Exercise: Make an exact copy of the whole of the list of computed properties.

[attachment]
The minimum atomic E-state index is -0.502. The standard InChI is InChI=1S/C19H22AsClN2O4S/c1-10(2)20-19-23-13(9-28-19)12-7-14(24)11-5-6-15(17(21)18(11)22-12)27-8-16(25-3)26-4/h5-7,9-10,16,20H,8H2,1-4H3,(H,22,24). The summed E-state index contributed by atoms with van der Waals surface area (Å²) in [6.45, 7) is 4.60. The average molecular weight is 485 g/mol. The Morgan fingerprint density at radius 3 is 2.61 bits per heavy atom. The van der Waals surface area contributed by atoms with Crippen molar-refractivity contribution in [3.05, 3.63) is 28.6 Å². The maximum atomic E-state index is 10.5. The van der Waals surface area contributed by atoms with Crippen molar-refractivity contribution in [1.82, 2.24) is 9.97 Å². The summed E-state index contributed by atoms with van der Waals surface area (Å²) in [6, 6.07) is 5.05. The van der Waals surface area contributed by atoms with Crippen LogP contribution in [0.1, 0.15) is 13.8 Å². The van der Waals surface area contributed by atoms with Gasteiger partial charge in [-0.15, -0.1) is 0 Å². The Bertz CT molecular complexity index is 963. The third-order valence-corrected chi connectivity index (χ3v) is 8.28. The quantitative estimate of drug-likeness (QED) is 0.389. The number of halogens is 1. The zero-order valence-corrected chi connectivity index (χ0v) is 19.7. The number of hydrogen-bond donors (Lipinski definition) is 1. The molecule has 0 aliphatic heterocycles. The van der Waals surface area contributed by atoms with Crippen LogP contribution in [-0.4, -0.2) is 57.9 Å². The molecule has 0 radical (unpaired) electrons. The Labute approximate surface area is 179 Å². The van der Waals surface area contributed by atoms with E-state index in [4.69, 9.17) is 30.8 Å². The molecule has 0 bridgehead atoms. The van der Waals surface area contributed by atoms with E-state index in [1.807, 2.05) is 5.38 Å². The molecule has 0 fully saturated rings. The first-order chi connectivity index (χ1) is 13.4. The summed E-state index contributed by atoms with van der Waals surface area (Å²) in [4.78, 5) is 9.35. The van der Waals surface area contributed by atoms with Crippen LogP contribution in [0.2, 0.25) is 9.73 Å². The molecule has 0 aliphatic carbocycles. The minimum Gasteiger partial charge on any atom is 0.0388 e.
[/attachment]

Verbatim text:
The minimum atomic E-state index is -0.502. The standard InChI is InChI=1S/C19H22AsClN2O4S/c1-10(2)20-19-23-13(9-28-19)12-7-14(24)11-5-6-15(17(21)18(11)22-12)27-8-16(25-3)26-4/h5-7,9-10,16,20H,8H2,1-4H3,(H,22,24). The summed E-state index contributed by atoms with van der Waals surface area (Å²) in [6.45, 7) is 4.60. The average molecular weight is 485 g/mol. The Morgan fingerprint density at radius 3 is 2.61 bits per heavy atom. The van der Waals surface area contributed by atoms with Crippen molar-refractivity contribution in [3.05, 3.63) is 28.6 Å². The maximum atomic E-state index is 10.5. The van der Waals surface area contributed by atoms with Crippen molar-refractivity contribution in [1.82, 2.24) is 9.97 Å². The summed E-state index contributed by atoms with van der Waals surface area (Å²) in [6, 6.07) is 5.05. The van der Waals surface area contributed by atoms with Crippen LogP contribution in [0.1, 0.15) is 13.8 Å². The van der Waals surface area contributed by atoms with Gasteiger partial charge in [-0.15, -0.1) is 0 Å². The Bertz CT molecular complexity index is 963. The third-order valence-corrected chi connectivity index (χ3v) is 8.28. The quantitative estimate of drug-likeness (QED) is 0.389. The number of halogens is 1. The zero-order valence-corrected chi connectivity index (χ0v) is 19.7. The number of hydrogen-bond donors (Lipinski definition) is 1. The molecule has 0 aliphatic heterocycles. The van der Waals surface area contributed by atoms with Crippen LogP contribution in [-0.4, -0.2) is 57.9 Å². The molecule has 0 radical (unpaired) electrons. The Labute approximate surface area is 179 Å². The van der Waals surface area contributed by atoms with E-state index in [4.69, 9.17) is 30.8 Å². The molecule has 0 bridgehead atoms. The van der Waals surface area contributed by atoms with E-state index in [1.807, 2.05) is 5.38 Å². The molecule has 0 fully saturated rings. The first-order chi connectivity index (χ1) is 13.4. The summed E-state index contributed by atoms with van der Waals surface area (Å²) in [4.78, 5) is 9.35. The van der Waals surface area contributed by atoms with Crippen LogP contribution in [0.2, 0.25) is 9.73 Å². The molecule has 0 aliphatic carbocycles. The minimum Gasteiger partial charge on any atom is 0.0388 e.